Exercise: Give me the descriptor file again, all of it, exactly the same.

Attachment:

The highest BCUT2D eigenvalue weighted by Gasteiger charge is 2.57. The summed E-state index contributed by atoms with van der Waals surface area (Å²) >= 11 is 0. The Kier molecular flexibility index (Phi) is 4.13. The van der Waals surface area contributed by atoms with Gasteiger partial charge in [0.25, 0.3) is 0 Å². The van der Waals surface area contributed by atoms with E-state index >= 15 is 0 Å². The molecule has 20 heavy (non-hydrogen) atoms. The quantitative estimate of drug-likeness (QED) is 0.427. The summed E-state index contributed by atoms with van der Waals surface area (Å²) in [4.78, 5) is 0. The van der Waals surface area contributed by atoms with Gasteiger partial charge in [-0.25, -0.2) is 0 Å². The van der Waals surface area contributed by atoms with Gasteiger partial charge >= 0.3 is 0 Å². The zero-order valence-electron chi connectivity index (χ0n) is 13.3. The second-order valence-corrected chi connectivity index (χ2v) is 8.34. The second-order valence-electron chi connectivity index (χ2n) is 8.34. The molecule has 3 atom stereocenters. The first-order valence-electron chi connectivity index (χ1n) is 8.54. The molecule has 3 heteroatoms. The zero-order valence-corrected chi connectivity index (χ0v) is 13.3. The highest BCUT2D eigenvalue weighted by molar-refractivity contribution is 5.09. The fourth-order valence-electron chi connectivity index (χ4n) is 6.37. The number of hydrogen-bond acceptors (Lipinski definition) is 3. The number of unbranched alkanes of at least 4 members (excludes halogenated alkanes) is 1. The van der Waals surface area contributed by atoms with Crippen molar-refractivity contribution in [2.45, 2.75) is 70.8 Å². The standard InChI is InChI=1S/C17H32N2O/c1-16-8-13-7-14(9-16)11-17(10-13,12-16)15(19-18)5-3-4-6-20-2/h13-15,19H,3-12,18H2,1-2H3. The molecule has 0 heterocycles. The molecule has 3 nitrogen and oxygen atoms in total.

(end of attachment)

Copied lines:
The highest BCUT2D eigenvalue weighted by Gasteiger charge is 2.57. The summed E-state index contributed by atoms with van der Waals surface area (Å²) >= 11 is 0. The Kier molecular flexibility index (Phi) is 4.13. The van der Waals surface area contributed by atoms with Gasteiger partial charge in [0.25, 0.3) is 0 Å². The van der Waals surface area contributed by atoms with E-state index >= 15 is 0 Å². The molecule has 20 heavy (non-hydrogen) atoms. The quantitative estimate of drug-likeness (QED) is 0.427. The summed E-state index contributed by atoms with van der Waals surface area (Å²) in [4.78, 5) is 0. The van der Waals surface area contributed by atoms with Gasteiger partial charge in [-0.25, -0.2) is 0 Å². The van der Waals surface area contributed by atoms with Gasteiger partial charge >= 0.3 is 0 Å². The zero-order valence-electron chi connectivity index (χ0n) is 13.3. The second-order valence-corrected chi connectivity index (χ2v) is 8.34. The second-order valence-electron chi connectivity index (χ2n) is 8.34. The molecule has 3 atom stereocenters. The first-order valence-electron chi connectivity index (χ1n) is 8.54. The molecule has 3 heteroatoms. The zero-order valence-corrected chi connectivity index (χ0v) is 13.3. The highest BCUT2D eigenvalue weighted by molar-refractivity contribution is 5.09. The fourth-order valence-electron chi connectivity index (χ4n) is 6.37. The number of hydrogen-bond acceptors (Lipinski definition) is 3. The number of unbranched alkanes of at least 4 members (excludes halogenated alkanes) is 1. The van der Waals surface area contributed by atoms with Crippen molar-refractivity contribution in [2.45, 2.75) is 70.8 Å². The standard InChI is InChI=1S/C17H32N2O/c1-16-8-13-7-14(9-16)11-17(10-13,12-16)15(19-18)5-3-4-6-20-2/h13-15,19H,3-12,18H2,1-2H3. The molecule has 0 heterocycles. The molecule has 3 nitrogen and oxygen atoms in total.